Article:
I really don't know how these modern PSUs are designed (I built a non-digital bench supply in my teens from a magazine using 2N3055s and so on), they likely have all kinds of digital devices in them, the weird voltage you're seeing though does suggest some kind of floating output connector...perhaps you can find two points inside the device where the voltage does vary as you adjust the controls, might give you some ideas...
 

MrChips

Joined Oct 2, 2009
30,946
First things first.

1682022149775.png

The B+K Precision 1550 is rated for 3A @ 36Vmax.

Can you set it for 1A and 15V or something similar?
The output should read 0A and 15V.

VERY IMPORTANT NOTE
You cannot get a current output unless you supply an external load.
You cannot expect current and voltage output to match your setting unless you have an external load R.
The current output is dictated by Ohm's Law, not by the PSU setting.

I = V / R

The power supply will always be in constant current mode or constant voltage mode, never both at the same time.
The current and voltage settings are limits. The PSU will always hit one of the two limits, whichever comes first.

To adjust the voltage limit, remove any external load and set the voltage limit.
To adjust the current limit, short the output terminals and set the current limit.

Now you should have a properly working PSU with set current and voltage limits.
 

MrChips

Joined Oct 2, 2009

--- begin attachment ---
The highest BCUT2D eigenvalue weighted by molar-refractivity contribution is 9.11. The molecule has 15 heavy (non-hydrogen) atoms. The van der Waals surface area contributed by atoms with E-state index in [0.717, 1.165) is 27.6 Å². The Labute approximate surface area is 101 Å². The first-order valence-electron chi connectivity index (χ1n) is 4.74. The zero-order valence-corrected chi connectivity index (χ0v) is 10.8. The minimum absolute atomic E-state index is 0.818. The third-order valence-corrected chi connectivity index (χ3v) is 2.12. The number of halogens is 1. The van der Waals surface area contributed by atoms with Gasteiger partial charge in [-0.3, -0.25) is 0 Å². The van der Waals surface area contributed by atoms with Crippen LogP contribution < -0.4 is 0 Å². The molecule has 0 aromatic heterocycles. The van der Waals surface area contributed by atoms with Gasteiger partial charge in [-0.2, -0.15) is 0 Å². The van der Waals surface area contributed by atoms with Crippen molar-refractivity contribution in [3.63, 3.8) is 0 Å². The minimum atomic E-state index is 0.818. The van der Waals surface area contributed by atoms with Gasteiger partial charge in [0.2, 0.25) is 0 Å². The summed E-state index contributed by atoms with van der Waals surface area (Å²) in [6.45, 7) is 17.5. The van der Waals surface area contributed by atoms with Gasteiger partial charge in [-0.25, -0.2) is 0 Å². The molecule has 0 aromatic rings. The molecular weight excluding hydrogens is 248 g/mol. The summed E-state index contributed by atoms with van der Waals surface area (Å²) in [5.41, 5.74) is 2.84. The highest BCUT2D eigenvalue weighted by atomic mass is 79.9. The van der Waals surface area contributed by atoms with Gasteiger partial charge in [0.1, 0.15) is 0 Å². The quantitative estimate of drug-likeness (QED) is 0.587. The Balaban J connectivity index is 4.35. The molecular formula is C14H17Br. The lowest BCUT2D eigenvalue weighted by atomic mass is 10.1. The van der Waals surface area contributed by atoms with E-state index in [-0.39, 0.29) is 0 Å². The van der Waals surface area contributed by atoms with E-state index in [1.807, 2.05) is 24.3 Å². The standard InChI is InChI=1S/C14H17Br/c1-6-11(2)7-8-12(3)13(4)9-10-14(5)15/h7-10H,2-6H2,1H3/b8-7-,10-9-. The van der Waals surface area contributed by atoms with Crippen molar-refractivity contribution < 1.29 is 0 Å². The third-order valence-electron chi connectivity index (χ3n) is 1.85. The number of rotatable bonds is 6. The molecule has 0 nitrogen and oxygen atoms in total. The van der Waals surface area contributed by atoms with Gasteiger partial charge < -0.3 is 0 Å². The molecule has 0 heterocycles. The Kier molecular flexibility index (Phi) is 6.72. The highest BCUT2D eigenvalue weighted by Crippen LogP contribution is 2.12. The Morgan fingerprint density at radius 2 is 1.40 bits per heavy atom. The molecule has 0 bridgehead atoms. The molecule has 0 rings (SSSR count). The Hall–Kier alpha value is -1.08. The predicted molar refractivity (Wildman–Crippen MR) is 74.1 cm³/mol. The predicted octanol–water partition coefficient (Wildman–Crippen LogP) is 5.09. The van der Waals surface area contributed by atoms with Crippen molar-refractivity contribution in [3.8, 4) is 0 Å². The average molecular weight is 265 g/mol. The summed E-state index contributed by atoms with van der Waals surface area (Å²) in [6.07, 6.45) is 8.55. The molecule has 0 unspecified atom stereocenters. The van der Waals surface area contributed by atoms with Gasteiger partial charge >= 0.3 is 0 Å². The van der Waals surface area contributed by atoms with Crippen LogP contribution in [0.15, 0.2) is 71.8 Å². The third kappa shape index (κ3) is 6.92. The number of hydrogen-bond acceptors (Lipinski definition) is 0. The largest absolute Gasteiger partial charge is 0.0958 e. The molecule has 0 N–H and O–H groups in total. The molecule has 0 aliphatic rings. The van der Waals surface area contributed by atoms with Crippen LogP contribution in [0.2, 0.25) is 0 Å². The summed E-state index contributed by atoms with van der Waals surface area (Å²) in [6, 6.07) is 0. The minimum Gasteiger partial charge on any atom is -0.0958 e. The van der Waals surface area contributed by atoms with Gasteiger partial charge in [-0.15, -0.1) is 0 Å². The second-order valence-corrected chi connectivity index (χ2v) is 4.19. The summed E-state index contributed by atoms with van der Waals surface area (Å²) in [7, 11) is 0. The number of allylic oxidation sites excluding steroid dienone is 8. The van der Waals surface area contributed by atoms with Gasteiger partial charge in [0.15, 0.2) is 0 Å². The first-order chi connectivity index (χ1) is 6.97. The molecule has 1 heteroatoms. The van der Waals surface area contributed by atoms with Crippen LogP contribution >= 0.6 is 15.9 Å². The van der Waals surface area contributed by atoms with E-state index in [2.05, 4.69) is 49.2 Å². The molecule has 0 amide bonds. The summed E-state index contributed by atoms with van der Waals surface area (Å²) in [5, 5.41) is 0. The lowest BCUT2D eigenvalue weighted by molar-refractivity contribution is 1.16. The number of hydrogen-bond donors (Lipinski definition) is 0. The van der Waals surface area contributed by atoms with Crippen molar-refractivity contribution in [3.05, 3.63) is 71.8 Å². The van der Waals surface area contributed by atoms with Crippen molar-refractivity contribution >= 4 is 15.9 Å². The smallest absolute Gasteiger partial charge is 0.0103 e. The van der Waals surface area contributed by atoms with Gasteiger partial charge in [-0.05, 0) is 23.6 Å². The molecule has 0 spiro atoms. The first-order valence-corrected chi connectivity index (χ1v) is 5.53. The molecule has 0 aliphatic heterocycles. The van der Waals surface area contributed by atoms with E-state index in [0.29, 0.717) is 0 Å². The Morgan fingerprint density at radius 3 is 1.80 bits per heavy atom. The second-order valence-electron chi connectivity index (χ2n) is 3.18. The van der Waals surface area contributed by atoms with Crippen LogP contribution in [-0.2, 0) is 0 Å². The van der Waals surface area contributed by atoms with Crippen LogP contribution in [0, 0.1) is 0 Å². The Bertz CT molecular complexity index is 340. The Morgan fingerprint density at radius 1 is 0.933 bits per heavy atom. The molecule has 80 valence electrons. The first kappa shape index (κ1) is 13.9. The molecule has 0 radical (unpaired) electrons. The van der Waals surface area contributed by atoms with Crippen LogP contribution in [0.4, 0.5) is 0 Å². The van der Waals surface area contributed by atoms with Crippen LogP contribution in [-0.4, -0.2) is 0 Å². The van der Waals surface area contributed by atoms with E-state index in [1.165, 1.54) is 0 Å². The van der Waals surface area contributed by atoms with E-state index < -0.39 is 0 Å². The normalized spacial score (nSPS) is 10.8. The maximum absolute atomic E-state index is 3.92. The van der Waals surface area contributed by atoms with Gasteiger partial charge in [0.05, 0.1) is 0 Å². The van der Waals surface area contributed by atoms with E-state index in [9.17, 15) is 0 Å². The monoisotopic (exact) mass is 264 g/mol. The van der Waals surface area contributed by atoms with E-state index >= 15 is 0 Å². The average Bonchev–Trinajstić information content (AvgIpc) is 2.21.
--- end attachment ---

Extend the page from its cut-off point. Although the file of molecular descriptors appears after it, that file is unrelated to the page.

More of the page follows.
30,946
Have you read the User Manual ?
B+K Precision 1550 PSU.jpg

The three photos posted in post #1 indicate that the output terminals are internally shorted as for when setting the current limit.
Press the V button for Voltage setting.
 

KeithWalker

Joined Jul 10, 2017
3,141
I don't know what the circuit of this supply is like but I had a similar problem with a HP supply years ago. There was a diode connected across the output to protect it from applied reverse voltage. It had gone short circuit and put the supply into overload shutdown. Just a loing shot!.
 

ApacheKid

Joined Jan 12, 2015
1,658
I want to say too, that I'm regarding B&K Precision as an inferior product, if this unit is dead then I'd suggest you step back and consider carefully how to replace it. I'm "just" a hobbyist (though I did study and earn various qualifications in electronics in 1979/1980) but I always try to get stuff a little better than I think I'll need, punch above my weight so to speak.

I've had excellent experiences with Siglent and for what I do I am always comfortable that my equipment is always good enough for almost anything I'm likely to do.

The Siglent SPD3303X-E (or even SPD3303X which is higher precision but 150 bucks more) is excellent for my modest needs, certainly superior to B&K (which I did consider a few years ago when equipping my workshop).

Of course any of my Siglents could fail but overall they do seem very well built, excellent quality for the price and that goes for the PSU, sig gens, scopes and digital multimeters.